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International Response to Apartheid
Transcript of International Response to Apartheid
to Apartheid What is Divestment? What is Constructive Engagement? Meanwhile in South Africa... The Effects: College Student Protest Convincing the Stakeholders So what was the problem? Providing incentives to gradually wean South Africa from Apartheid instead of ultimately forcing them into it with international pressure. This meant limiting economic sanctions, retaining economic ties as a way to preserve American influence, and engaging in peaceful negotiations with South Africa’s White minority leadership. How it came about: Those who opposed divestment: Disinvestment, or “divestment,” was a policy of withdrawing all foreign investments from businesses that operated in the South Africa to take financial power away from their government. In effect, it would isolate and therefore starve the White-monopolized South African economy to the point of collapse. The UN sought to impose sactions
Formed the Special Committee against Apartheid in 1962
Boycotted by major stakeholders of the Western nations Black political leaders enraged by a proposed constitution
The townships erupted in protest and the country lost any sense of political stability.
A State of Emergency was declared in 1985
Military force was used to subdue societal unrest. Stanford University in 1977 - Stanford Committee for a Responsible Investment Policy (SCRIP) carried out an awareness campaign, staged rallies and conducted a sit-in of 294 students who were arrested
Students at UC Berkeley erected a symbolic shantytown in front of the office of their chancellor, which also resulted in the arrests of 61 students (Associated Press).
Many colleges withdrew investments from companies with South African interests. President Ronald Reagan & the Comprehensive Anti-Apartheid Act The Act banned new U.S. investment in South Africa, sales to the police and military, and new bank loans, except for the purpose of trade. Specific measures against trade included the prohibition of the import of agricultural goods, textiles, shellfish, steel, iron, uranium and the products of state-owned corporations.
Reagan attempted to veto the bill
Overridden by Congress
Then came the Budget Reconciliation Act in 1987, which served as an amendment to the Comprehensive Anti-Apartheid Act. It made it so that corporations could not receive tax reimbursements for taxes paid in South Africa, resulting in them being taxed twice. Common Criticism of Divestment Something Had to be Done "We believe that the world, too, can destroy apartheid, firstly by striking at the economy of South Africa."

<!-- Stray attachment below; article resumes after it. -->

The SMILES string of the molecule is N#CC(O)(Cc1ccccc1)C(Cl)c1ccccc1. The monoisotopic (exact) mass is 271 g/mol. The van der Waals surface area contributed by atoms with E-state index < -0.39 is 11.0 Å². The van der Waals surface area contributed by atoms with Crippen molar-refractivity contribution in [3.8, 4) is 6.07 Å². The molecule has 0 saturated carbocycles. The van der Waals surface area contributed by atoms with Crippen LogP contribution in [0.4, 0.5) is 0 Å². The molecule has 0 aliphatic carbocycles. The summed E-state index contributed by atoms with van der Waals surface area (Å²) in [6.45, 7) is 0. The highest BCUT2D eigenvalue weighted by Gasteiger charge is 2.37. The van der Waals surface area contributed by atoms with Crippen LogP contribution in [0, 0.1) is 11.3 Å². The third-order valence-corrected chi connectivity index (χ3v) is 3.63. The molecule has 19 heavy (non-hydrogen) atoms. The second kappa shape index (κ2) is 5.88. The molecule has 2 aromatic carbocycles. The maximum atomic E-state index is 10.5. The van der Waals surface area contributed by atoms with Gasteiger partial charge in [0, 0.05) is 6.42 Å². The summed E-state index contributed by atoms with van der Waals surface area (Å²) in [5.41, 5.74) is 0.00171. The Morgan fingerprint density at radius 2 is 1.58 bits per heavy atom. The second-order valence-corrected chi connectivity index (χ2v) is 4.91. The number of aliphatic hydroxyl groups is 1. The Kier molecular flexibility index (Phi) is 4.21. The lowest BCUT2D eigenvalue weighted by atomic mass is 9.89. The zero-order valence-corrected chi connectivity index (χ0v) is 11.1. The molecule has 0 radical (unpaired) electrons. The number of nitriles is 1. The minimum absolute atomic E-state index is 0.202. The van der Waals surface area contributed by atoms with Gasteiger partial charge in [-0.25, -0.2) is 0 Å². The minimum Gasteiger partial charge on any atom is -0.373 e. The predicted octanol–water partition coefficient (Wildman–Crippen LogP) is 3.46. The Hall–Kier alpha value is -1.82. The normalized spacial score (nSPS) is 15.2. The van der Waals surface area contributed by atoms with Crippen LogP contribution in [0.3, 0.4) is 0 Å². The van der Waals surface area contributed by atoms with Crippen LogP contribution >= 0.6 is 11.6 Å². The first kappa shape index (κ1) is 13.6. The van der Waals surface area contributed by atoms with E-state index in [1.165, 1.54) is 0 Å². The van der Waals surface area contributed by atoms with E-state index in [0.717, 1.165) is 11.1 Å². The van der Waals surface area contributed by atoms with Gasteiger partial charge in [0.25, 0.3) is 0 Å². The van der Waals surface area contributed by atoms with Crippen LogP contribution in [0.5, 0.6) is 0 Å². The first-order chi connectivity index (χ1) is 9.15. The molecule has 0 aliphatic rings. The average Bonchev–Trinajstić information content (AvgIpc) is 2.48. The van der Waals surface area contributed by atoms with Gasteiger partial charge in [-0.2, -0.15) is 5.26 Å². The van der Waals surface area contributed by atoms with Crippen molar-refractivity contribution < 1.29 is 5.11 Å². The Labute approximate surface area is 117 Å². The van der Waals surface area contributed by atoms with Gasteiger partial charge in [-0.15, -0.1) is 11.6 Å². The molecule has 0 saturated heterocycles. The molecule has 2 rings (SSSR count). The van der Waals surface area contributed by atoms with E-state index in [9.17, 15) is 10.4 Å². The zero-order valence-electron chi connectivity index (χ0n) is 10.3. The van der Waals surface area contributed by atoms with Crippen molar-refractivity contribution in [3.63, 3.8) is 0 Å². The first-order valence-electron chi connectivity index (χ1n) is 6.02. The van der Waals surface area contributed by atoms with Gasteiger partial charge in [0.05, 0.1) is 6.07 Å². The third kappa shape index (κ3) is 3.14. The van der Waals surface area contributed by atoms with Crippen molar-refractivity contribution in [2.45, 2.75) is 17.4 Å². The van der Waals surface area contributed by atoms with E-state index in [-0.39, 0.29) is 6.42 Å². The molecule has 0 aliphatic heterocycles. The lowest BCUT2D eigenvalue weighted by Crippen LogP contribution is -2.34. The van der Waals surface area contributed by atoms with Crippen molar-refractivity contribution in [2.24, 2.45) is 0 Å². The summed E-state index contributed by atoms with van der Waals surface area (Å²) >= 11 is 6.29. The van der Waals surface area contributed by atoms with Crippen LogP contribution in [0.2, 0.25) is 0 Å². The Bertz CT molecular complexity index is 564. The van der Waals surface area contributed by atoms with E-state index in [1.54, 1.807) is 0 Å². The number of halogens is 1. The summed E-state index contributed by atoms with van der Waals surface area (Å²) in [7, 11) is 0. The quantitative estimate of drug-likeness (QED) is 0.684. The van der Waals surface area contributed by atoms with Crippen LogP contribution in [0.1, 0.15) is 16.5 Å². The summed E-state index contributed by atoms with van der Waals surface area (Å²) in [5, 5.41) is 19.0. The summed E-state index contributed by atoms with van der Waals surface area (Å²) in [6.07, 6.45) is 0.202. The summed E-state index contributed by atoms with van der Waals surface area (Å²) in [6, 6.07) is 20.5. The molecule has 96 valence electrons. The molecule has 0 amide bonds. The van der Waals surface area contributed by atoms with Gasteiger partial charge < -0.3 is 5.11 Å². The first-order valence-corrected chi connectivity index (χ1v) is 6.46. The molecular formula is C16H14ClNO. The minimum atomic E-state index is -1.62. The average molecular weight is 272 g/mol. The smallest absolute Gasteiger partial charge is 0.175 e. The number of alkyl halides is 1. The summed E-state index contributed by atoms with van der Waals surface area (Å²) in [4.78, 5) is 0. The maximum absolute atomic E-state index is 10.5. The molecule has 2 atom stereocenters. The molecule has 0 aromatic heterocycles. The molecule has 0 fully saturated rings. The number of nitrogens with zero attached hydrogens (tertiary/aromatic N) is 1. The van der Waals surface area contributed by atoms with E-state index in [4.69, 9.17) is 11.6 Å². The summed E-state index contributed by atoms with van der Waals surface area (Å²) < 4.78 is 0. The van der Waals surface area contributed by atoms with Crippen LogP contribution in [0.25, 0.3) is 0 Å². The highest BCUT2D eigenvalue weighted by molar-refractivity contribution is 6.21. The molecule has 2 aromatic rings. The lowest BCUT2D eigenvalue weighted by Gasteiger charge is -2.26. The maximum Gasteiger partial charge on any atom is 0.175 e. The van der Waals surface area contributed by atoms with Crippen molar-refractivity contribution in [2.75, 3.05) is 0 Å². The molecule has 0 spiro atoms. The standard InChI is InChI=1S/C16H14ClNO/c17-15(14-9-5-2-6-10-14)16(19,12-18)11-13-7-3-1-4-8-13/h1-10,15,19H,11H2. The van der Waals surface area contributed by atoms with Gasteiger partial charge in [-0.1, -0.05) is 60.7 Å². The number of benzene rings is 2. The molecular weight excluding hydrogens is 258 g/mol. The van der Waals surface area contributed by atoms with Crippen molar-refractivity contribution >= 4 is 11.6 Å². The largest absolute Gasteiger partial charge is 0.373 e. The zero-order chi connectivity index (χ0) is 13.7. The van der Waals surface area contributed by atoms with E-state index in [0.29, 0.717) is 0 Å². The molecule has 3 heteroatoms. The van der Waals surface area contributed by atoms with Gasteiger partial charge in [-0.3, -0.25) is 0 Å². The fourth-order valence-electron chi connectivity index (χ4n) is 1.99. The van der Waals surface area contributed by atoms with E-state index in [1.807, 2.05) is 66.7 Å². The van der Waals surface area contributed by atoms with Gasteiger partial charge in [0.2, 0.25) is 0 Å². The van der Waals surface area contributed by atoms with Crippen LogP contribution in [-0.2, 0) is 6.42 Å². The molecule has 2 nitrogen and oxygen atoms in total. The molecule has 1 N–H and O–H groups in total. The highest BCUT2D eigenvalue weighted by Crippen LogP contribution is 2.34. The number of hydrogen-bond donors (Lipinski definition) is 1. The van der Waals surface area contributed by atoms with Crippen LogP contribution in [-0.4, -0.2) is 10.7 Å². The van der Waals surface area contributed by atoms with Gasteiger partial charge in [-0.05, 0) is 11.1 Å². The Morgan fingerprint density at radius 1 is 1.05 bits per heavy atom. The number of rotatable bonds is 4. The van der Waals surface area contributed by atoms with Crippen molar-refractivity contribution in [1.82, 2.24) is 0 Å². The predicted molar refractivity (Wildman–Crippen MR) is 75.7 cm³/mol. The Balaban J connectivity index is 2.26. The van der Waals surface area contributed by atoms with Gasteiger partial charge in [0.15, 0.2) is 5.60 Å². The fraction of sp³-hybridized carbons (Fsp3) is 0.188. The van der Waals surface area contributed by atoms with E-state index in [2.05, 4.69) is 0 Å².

-Oliver Tambo noted how the presence of American companies led to South Africans having more access to jobs and vocational training. It took economic heavyweights like the Western nations to significantly impact the economy.
Trying to come up with the money to refund so many investments all at once caused severe capital flight in the country.
The capital flight caused the international exchange rate for South African currency, the rand, to plummet.
This made imported goods especially expensive
Drove the country to an unhealthy annual inflation rate of 12-15%. Since the South African economy relied so heavily on foreign investment it was particularly susceptible to divestment.
The South African government had no choice but to enter into negotiations with Nelson Mandela and the African National Congress. The world began to take an interest in the atrocities faced by the Black population under Apartheid
International leaders wanted to empower the disenfranchised Black majority
Determined that economic force would be the most effective Presentation by: Cameron Boyd UK-based Anti-Apartheid Movement, pushed for an International Conference for Economic Sanctions on South Africa
Britain's 1964 General Election
U.S. lobbies individual businesses
Sullivan Principles Divestment. underestimated of the urgency to end racial injustice
"When Jim Crow was the legal system here, US corporations were as discriminatory as ever and paid poverty wages to those blacks which they did hire. Jim Crow, as a legally sanctioned system of segregation, was later abolished in the United States, not as a result of US corporations setting a good example, but as a result of popular movements. Defacto segregation and discrimination have persisted in US corporations in the United States even after they had been outlawed."
-John E. Parsons While disinvestment policies were hard on the South African economy, it was a necessary catalyst which led to the eventual end of apartheid. it would be the most detrimental to the Black working class South Africans it was trying to liberate